Back in the mid 1920s there wasn’t much point in going into a game retailer and asking to see their flight simulation selection. At best you’d be directed towards a display of dead pheasants, partridges and pigeons by a burly man with blood on his apron. At worst you’d be branded a “timewaster” and a “loon” by a burly man with blood on his apron, before being unceremoniously ejected from the shop. Until Edwin Albert Link’s electro-pneumatic pilot trainer arrived in 1929, flight simulation involved outstretched arms and enthusiastic droning; it was what children did on seeing the biplanes of touring barnstormers overhead.
An avid aviator and experienced pianola engineer, the visionary Mr. Link realised that the same technology that breathed life into the organs and player pianos manufactured in his father’s factory, could be used to create a device that would cut the costs and risks associated with pilot training. Utilizing a complicated system of bellows, pumps, tubes and belts, his original simulator was eighteen months in the making and took the form of a miniature stub-winged monoplane mounted on a mechanism-concealing pedestal. Once aboard, flightstick wagglers got to experience first-hand the unique challenges of controlling a craft that pitched and rolled (yaw came later) at the slightest provocation.
The world of aviation was slow to appreciate this faux flying machine. During the the early Thirties, unless you were a US amusement park visitor or a student at Link’s own New York flying school, you were unlikely to encounter one. It took a political scandal and a rash of pilot deaths to change mindsets. In February 1934 the US Army Air Corps was given responsibility for delivering airmail. Unprepared and ill-equipped for the task, they lost ten fliers in accidents within a fortnight of commencing operations. Blizzards combined with poor instrument flying ability were at the root of most of the prangs. Could Link’s ‘blue box’, now upgraded with rudder pedals and full instrumentation, help bridge the skills gap? After military officials saw for themselves an example of simulator-derived proficiency (Link flew through thick fog to attend one crucial meeting with Army officers) six trainers were purchased at $3500 a piece; the seeds of an eighty-year relationship and a multi-billion pound industry were sown.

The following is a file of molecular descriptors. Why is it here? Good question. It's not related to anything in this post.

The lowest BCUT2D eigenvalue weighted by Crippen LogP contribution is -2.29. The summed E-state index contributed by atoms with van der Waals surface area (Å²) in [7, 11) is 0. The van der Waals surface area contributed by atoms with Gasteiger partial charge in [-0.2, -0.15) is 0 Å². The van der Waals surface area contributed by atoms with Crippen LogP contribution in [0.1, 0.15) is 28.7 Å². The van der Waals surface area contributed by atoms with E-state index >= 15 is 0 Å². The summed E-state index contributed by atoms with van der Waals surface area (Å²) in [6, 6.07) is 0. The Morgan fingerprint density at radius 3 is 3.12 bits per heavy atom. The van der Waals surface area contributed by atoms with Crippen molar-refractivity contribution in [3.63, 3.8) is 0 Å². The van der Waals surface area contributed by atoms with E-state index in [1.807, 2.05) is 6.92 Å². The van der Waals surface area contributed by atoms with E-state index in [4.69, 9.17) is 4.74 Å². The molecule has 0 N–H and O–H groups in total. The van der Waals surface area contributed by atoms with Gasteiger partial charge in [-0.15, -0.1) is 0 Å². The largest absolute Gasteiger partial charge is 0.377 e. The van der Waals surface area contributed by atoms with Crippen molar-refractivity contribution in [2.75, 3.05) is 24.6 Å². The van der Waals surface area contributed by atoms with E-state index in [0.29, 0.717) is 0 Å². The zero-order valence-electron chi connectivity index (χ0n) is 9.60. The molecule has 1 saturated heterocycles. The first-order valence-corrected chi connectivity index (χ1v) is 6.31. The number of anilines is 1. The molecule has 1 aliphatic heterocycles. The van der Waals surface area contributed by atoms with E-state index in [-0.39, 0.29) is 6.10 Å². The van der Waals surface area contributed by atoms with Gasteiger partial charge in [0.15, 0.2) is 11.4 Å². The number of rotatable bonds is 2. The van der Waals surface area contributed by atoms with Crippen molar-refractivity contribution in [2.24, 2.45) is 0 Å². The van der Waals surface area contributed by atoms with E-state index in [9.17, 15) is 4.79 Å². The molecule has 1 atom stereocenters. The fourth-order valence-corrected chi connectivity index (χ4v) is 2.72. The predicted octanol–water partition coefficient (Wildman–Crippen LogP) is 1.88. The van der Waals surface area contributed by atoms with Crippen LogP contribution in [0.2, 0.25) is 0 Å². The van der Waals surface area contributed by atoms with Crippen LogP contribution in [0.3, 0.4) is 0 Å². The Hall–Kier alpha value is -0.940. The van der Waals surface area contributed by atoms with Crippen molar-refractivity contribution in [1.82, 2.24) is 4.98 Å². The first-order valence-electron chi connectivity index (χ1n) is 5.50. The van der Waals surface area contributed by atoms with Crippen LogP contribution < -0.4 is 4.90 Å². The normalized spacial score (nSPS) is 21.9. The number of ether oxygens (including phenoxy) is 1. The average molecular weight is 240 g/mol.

It’s impossible to estimate how many lives the most common Link model, the ANT-18, has helped save over the years. During WW2 more than ten thousand of these devices emerged from workshops in the US, Canada, and the UK. Most Allied aviators that fought in Western Europe, the Pacific, North Africa and the Far East would have experienced the palm-moistening pressure of a blind-flying exercise at some point during their service.
Sitting under the simulator’s opaque canopy, scrutinising gauges and gingerly manipulating yoke and pedals, the incarcerated must have been acutely aware that every mistake and miscalculation was being recorded by ‘the crab’, an automatic position plotter that scrawled a telltale flightpath track on a map overlay at a connected station. Fliers that ended up miles from an intended destination would have faced searching questions from their instructor/assessor. Repeated failures on the ANT-18 during the early stages of an airforce career would almost certainly have put pilot wings out of reach.
I was reflecting on this as I clambered into the cockpit of a 1952 ANT-18 at a local aviation museum earlier this week. The machine in question was fitted with a clear canopy and the map table/instructor’s station was U/S, but there was still something slightly intimidating about its busy panel, mechanical bull stance and faint scent of lubricating oil and vacuum tubes. I’d been warned by my guide (a retired Phantom pilot) to expect a little control lag, but as the ANT-18 whirred into life (Cold start procedure: Flick one of the two magneto switches and lower a locking lever) what struck me first was the unexpected sensitivity of the controls. During my first minute or two ‘aloft’, the little blue mount lurched about like a lilo on a heavy swell. Very soon I found myself adopting a technique I sometimes resort to when flying challenging PC sims; I uncurled my fists from the yoke and relied on thumb and fingertips to suggest rather than decree direction changes.